What is Hypermobility?
Hypermobility is when a joint moves beyond the normal range. Factors that influence joint range include:
- Joint Surface (some are more shallow)
- Muscle Tone
- Physical Activity/Training
- Connective Tissues (collagen)
Joint laxity is different from the term hypermobility as it denotes that the joint has excessive movement range in all directions but this may or may not be controlled.
The Beighton Score tests 5 areas of the body and a point is given to each of the manoeuvres you can do with a maximum score of 9. If you score 5/9 and you're between the ages 18-50 then you have hypermobility. It's quite limited so it's important to screen using the 5 - Part Hypermobility Questionnaire, which discovers if you have had a previous history of hypermobility too.
Hypermobility can be local (one or two joints), peripheral (fingers and toes), or generalised.
The Hypermobility Spectrum
New recognised terminology is as follows:
- Generalised Joint Hypermobility
- Peripheral Joint Hypermobility
- Localised Joint Hypermobility
- Historic Joint Hypermobility
- Hypermobile Ehlers Danlos Syndrome (hEDS)
- Hypermobility Spectrum Disorder (HSD)
hEDS is a connective tissue disorder whereas HSD doesn't quite meet the criteria for hEDS. HSD can be peripheral, local and/or historic.
It's not all about joints
Collagen is the subtance that holds us all together. It is found all over the body, from our bones, tendons, ligaments, muscles; to our skin, hair, nails, eyes; our viscera (organs) and blood vessels. This means that in some people with a true connective tissue disorder like hEDS they may have problems with lax skin, weaker blood vessels and problems with their organs too.
Hypermobility patients may also have associated symptoms of anxiety, dizziness, digestions problems, postural hypertension, fatigue. It goes without saying that many are in a lot of pain with clicky joints with some joints dislocating and subluxing.
Hypermobilty can be hereditary and genetic.
Unable to Feel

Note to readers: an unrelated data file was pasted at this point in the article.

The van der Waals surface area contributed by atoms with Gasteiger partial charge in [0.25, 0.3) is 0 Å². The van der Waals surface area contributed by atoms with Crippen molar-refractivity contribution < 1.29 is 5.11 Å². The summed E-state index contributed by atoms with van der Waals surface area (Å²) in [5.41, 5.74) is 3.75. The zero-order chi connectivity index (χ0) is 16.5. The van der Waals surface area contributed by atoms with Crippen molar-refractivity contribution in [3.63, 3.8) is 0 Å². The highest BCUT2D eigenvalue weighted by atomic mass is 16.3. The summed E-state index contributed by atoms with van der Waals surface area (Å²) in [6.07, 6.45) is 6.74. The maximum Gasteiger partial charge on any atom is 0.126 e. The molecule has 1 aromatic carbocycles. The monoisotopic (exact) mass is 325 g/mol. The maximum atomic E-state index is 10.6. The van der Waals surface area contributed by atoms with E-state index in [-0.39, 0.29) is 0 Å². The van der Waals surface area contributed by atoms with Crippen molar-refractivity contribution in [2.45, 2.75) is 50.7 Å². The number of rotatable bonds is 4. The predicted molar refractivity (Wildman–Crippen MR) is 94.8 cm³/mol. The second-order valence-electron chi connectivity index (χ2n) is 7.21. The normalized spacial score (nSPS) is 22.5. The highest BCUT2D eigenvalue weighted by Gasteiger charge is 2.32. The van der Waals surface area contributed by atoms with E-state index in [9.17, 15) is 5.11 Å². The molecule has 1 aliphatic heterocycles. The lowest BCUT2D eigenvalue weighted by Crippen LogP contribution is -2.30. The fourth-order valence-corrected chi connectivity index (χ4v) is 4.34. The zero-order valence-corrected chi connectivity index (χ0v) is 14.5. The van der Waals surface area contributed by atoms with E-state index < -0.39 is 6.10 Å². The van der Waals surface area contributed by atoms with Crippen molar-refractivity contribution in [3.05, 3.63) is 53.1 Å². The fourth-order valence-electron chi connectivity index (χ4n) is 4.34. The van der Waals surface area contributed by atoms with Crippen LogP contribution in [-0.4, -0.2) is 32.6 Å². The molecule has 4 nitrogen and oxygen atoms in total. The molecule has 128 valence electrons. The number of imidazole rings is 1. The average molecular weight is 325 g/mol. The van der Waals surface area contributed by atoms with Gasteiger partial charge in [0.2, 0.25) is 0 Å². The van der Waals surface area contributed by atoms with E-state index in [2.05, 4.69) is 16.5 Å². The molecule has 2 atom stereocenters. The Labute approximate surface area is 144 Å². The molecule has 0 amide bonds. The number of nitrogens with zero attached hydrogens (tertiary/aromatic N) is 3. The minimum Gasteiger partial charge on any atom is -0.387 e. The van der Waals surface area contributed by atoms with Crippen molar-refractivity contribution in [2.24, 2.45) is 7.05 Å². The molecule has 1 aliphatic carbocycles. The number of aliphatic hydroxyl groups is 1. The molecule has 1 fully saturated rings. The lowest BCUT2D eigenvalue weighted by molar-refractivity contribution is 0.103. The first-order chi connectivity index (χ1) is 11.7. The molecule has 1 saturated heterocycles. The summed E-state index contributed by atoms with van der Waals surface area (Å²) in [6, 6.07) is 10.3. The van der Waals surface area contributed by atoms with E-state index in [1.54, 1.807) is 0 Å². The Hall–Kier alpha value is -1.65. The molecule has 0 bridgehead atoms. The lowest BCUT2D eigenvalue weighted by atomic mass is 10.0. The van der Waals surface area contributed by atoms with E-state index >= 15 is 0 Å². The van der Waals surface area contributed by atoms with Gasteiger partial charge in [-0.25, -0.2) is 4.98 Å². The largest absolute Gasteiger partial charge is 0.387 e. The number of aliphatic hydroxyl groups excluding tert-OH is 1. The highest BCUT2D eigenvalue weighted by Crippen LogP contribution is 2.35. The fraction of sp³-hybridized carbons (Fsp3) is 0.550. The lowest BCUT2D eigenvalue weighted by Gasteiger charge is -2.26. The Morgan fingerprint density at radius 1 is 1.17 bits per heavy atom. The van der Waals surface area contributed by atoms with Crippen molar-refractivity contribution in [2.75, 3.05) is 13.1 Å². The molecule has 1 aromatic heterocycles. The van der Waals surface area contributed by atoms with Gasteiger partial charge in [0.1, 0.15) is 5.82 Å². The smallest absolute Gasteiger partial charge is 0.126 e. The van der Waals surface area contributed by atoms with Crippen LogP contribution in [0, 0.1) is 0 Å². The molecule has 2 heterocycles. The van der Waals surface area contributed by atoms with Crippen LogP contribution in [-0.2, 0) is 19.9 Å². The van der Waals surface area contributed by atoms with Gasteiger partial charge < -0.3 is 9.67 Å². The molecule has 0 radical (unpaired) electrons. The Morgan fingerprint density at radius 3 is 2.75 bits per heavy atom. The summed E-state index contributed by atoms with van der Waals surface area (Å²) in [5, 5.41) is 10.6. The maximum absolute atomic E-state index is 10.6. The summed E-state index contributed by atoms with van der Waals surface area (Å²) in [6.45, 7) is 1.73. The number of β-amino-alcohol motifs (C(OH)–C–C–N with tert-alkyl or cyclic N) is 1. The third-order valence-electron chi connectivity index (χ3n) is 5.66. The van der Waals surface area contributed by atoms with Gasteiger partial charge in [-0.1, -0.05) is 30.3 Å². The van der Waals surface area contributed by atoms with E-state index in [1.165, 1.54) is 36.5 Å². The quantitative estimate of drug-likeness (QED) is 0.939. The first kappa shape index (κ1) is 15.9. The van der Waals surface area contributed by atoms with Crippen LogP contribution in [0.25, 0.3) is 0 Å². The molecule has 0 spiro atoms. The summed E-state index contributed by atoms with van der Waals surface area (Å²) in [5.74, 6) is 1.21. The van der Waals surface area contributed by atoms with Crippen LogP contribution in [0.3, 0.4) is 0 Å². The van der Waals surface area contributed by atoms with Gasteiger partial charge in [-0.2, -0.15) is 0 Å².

Hypermobility patients (or their individual joints if not generalised) lack proprioception meaning they are unable to sense themselves and the environment around them. This must contribute to anxiety levels, contributes to wobbly balance, poor coordintation and pain. Muscles have to work over time to support their joints. Extra tone/bracing may help them to feel i.e. improve their body awareness. This can lead to a deep fatigue in the muscles causing them to feel weak.
Hypermobile joints may be more prone to injury and or course, pain.
All of this leads to fear avoidance behaviours, which only creates more chronic pain.
An Asset or a Hindrance?
Hypermobility can be trained, as you'll see in gymnasts and dancers. Aesthetically in these instances it can be more 'beneficial' due to what is required from the performer. You can have a huge range of motion available in a joint but still be able to control it. It's when the latter is lacking the problems ensue.
Is it OK to move when you have hypermobility?
Absolutely, yes although I would heavily advise gaining professional advice to guide you safely back to movement. This of course depends on where on the spectrum of hypermobility you are, your history and if you have any of the other associated symptoms like fatigue. Getting a team of people around you to support you is key, from physiotherapists, manual therapists, osteopaths, Pilates teachers, movement professionals, perhaps you may also would benefit from CBT, talking therapy, rest, occupational therapy, orthotics, nutritionist..this list goes on.
How I can Help You
As an osteopath and Pilates/movement teacher I can help you to understand your pain and offer some relief with manual therapy. I'd give you loads of tools to strengthen your body and improve your proprioception which in turn helps with confidence so you can move more and be in less pain.
If you have any queries or would like to discuss further how I can help, please get in touch.
References to this blog all come from the fantastic workshop I attended through Body Control Pilates. Dr Jane Simmonds and Mark Parfitt created this course. They recommend the following charites if you want to delve deeper into learning more about hypermobility.